Next, Apple worked with Sony (or maybe TSMC) to make these 1 inch micro-OLED screens. To figure out how big each pixel is, I’ll compare it to a 32-inch 4K TV, which has about 138 pixels per inch. We don’t know the aspect ratio of the Vision Pro’s chips, but if they have a square resolution of 3,400×3,400 pixels, that would add up to 11,560,000 pixels, so that’s a safe bet. So, if that’s the case, these screens have a ppi of around 4,808(! ), which is more than almost everything else on the market, and that’s by a lot. Even the Galaxy S23 Ultra’s high-resolution OLED screen has “only” 500 ppi. No matter what the panel’s production aspect ratio is, the ppi will be great.

Microdisplays for AR and VR are so close to your eyes that they need to be very high speed to look real. They need a high resolution so you can’t see the pixels, a high contrast ratio so they look real, and a high frame rate so you don’t get motion blur or motion sickness. Also, because they are in movable devices, they need to be able to do all of this with little power. All of these seem possible with micro-OLED, but at a price. It was a price. The Vision Pro, which costs $3,499, is the most well-known use of high-end technology.

Since it has been around in some capacity for more than ten years, micro-OLED technology isn’t quite new. They have been utilized for many years in camera viewfinders by Sony, Canon, and Nikon. However, micro-OLED has changed significantly over time, just like all display technologies. For a micro-OLED display, the displays in the Vision Pro are enormous and have a very high resolution.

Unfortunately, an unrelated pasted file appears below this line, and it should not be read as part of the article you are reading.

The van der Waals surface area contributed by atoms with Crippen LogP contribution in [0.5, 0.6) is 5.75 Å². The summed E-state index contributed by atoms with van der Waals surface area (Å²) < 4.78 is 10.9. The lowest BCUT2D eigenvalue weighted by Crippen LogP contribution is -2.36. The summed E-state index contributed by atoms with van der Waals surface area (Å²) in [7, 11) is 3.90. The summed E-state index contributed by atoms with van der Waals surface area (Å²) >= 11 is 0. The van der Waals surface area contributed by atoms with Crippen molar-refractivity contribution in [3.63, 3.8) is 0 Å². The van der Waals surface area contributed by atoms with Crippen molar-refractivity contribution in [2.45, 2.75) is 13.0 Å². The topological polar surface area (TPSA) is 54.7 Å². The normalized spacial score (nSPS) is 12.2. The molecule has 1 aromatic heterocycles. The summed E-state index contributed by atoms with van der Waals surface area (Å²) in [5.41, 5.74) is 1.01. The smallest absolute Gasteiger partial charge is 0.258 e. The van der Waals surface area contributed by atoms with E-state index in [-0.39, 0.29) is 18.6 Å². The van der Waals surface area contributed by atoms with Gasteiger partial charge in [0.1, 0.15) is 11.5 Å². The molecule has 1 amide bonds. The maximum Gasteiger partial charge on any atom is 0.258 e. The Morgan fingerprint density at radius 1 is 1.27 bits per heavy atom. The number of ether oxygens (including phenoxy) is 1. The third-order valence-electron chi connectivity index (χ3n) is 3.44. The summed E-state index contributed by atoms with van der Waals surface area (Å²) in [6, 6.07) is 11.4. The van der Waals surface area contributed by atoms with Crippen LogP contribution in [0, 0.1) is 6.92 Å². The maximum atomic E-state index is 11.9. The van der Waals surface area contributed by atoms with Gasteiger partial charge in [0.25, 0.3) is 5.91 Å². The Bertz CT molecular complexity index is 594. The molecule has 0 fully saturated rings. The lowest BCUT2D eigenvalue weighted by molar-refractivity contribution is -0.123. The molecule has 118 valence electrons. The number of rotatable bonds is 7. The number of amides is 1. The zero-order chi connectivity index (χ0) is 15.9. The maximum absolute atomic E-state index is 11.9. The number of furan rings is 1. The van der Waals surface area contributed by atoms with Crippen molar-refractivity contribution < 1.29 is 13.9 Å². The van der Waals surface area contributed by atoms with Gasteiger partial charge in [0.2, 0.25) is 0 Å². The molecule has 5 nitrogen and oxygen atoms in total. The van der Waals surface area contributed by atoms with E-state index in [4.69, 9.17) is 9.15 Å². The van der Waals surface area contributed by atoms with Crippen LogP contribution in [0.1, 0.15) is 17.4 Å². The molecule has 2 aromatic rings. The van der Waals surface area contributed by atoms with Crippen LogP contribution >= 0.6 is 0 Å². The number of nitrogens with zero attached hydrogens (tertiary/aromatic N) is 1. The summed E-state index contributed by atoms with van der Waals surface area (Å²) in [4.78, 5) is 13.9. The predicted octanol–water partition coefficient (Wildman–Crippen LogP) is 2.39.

Photo Credit: microoled

What’s the difference between micro-OLED and micro-LED? Even though they are written in slightly different ways, they are both self-emitting, which means they can make their own light. But this piece doesn’t go into detail about the differences between the carbon-based OLED and the non-carbon LED. At the moment, it’s enough to say that Micro-LED is better for big displays that use LEDs to make each pixel. Micro-OLED is better for small screens with a high resolution. This doesn’t mean that Micro-LED can’t be used in smaller screens, and it’s likely that we’ll see some at some point. But for now, they are different tools that are used for different things.

The Future is Micro?

Where else will micro-OLED be found? Xiaomi revealed the technology in its AR Glass Discovery Edition at MWC 2023, and high-end VR headsets from Meta, HTC, and other manufacturers are likely to use it in the future. Currently, a business called Engo uses a tiny micro-OLED projector to show speed and other information inside its augmented reality spectacles. Despite knowing that I don’t need them, I desire them. Then there are the numerous mirrorless and other cameras that have long used micro-OLED viewfinders.

Could this new technology lead to ultra-ultra-ultra high-resolution TVs? Though exceedingly improbable, it is technically doable. OLED is all that macro micro-OLED is. For a panel that is 10 feet away from your eyes, the resolutions that can be achieved with more conventional OLED manufacturing are more than sufficient. However, it’s feasible that wearables and other portable gadgets will use micro-OLEDs because of their size, resolution, and efficiency. This is perhaps the reason why companies like LG, Samsung Display, Sony, and others are working on micro-OLED.

Will ultra-thin, ultra-high resolution nano-LED and micro-OLED displays compete for consumers’ attention? Might be. We’ll see.